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A Roxbury standard: The Original H-Block

Black History on Roxbury, MA

Melvin B. Miller | 2/7/2013, 12:26 p.m.

“In Boston, bedeviled by uneasy racial relations,” the magazine wrote, “the appointment seemed a step toward a new atmosphere.”

And it was — at least to Bullock.

“It’s a great thing for my people,” Bullock told Time.

Bullock lived at the corner of Harold and Munroe Streets.

Community matters

In 1944, Bullock was 63 years old, and at the time of his appointment, the neighborhood was filled with children.

Eleven-year-old Reginald Alleyne was one of them. He became one of the first African American professors at UCLA Law School. His sister Delores, however, had just as notable a reputation among the youth that hung around the huge puddingstone boulders jutting from Horatio Harris Park.

He was the fastest runner in the neighborhood and the city’s 50-yard dash champ. She was the second fastest.

H. Carl McCall, another great schoolyard athlete, was 9. He went on to Dartmouth College and later became the first African American to win statewide office in New York when he was elected state comptroller in 1993. In 2002, he ran unsuccessfully for governor of New York, losing to incumbent Republican Gov. George Pataki.

McCall attributed his success to his upbringing in Roxbury.

As a black student at Roxbury Memorial High School, McCall was tracked into shop courses instead of college prep classes.

“The people from my church marched right down to my high school and told them to put me in college courses immediately,” McCall told the Boston Globe during an interview.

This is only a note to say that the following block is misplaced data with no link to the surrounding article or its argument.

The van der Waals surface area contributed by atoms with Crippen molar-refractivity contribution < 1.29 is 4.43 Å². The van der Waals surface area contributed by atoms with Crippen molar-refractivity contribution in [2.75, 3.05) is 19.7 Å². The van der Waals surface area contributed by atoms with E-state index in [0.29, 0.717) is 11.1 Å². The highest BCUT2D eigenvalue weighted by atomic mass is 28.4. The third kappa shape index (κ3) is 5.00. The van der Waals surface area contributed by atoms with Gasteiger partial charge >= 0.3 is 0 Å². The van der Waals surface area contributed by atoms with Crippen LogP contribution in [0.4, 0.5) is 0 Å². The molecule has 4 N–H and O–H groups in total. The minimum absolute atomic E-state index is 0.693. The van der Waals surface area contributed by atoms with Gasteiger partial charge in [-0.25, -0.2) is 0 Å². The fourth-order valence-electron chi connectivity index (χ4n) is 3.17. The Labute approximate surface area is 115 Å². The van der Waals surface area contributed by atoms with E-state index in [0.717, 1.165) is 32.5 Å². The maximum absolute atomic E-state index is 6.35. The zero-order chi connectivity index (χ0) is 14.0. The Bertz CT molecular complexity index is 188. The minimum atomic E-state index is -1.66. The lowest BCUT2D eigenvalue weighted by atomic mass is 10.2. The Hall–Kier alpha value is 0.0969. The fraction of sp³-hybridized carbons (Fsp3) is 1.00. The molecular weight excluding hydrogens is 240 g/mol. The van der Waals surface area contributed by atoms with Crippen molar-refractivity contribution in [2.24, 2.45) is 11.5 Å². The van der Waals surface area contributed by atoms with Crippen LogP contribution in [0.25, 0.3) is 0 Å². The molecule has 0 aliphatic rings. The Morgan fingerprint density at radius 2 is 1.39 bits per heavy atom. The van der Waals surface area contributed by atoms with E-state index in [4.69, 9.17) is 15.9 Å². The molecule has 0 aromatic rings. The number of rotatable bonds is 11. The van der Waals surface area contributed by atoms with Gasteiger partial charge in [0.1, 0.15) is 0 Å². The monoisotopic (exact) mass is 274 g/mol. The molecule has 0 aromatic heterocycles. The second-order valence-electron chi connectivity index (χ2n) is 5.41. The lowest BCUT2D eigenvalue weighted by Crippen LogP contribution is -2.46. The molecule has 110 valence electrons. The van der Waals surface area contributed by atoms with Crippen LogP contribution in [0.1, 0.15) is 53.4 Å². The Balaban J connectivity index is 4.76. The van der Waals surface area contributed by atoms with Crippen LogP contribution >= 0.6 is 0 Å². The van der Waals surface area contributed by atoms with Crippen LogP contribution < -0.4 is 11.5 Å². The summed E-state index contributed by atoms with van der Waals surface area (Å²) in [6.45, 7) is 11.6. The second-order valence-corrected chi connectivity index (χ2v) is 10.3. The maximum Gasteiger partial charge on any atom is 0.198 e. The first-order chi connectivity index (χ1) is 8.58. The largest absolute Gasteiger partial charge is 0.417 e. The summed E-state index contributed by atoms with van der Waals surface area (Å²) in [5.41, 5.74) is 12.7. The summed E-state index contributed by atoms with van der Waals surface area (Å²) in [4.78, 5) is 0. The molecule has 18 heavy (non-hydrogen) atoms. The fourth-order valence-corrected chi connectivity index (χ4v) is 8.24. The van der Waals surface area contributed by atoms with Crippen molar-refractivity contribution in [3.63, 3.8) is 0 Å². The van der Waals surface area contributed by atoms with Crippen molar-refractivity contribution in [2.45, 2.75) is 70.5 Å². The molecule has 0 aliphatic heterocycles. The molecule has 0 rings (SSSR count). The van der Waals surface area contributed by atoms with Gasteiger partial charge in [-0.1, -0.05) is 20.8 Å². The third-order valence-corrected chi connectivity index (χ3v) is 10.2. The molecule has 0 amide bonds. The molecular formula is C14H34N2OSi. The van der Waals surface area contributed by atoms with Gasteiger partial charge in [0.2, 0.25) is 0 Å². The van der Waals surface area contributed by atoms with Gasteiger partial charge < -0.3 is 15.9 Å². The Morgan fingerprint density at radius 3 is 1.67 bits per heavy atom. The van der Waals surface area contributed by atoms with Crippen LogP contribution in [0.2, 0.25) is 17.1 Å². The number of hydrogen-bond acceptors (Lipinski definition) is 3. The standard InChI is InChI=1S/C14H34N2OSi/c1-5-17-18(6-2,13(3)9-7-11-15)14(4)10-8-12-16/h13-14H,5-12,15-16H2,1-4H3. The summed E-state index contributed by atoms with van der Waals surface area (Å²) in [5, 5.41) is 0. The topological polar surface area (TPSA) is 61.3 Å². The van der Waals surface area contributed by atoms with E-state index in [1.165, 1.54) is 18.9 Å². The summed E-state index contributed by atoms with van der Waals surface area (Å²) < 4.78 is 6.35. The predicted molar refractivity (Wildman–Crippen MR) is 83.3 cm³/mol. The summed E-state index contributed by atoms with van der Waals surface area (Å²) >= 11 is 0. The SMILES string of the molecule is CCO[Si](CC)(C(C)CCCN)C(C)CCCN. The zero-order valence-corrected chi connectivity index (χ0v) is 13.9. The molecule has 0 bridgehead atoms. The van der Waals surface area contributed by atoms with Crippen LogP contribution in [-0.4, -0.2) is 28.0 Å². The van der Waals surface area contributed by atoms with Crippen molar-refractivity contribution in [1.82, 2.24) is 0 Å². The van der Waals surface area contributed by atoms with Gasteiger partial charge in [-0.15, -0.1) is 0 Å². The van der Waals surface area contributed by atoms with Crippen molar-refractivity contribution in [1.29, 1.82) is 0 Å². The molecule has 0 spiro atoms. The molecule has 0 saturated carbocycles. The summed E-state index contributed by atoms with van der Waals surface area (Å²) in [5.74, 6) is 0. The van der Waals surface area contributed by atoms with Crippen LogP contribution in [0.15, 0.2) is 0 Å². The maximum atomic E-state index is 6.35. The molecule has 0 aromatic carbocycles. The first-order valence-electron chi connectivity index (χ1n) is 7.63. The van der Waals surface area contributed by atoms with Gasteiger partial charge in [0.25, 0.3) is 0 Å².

The Twelfth Street Baptist church wasn’t the only factor in McCall’s early life. “My mother always stressed education as the way to better myself, not sports, “ he told the Globe.

If education was necessary, hard work was equally important. Malcolm X had a part-time job working behind the soda fountain at the drugstore on the corner of Townsend Street and Humboldt Avenue. Another neighborhood boy, Mel Miller, the founder of the Bay State Banner, delivered groceries on weekends as a teenager from Oscar Sach’s, a store further up on Harold Street.

Ruth Ellen Fitch was a baby back then. She lived on Harrishof Street with her two older brothers, the McKinney boys, Billy and Tommy. Billy went to Fisk University and became an official in the State Department’s USAID program.

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Ruth Ellen took a different tack. After attending Barnard College and Harvard Law School, she became the first black woman to become a partner in one of Boston’s prestigious law firms. She is now CEO of Dimock Community Health Center in Roxbury, the place where many of the neighborhood kids were born.

It was a different time in the 1940s, and blacks in Boston were affected by international events. The fight for freedom against Nazism in Europe dominated life back in the states. Gas rationing was a part of life, as were recycling and civil defense drills.

More important for African Americans, as the Black Press dutifully reported, World War II was also a battle back home, particularly in the segregated military.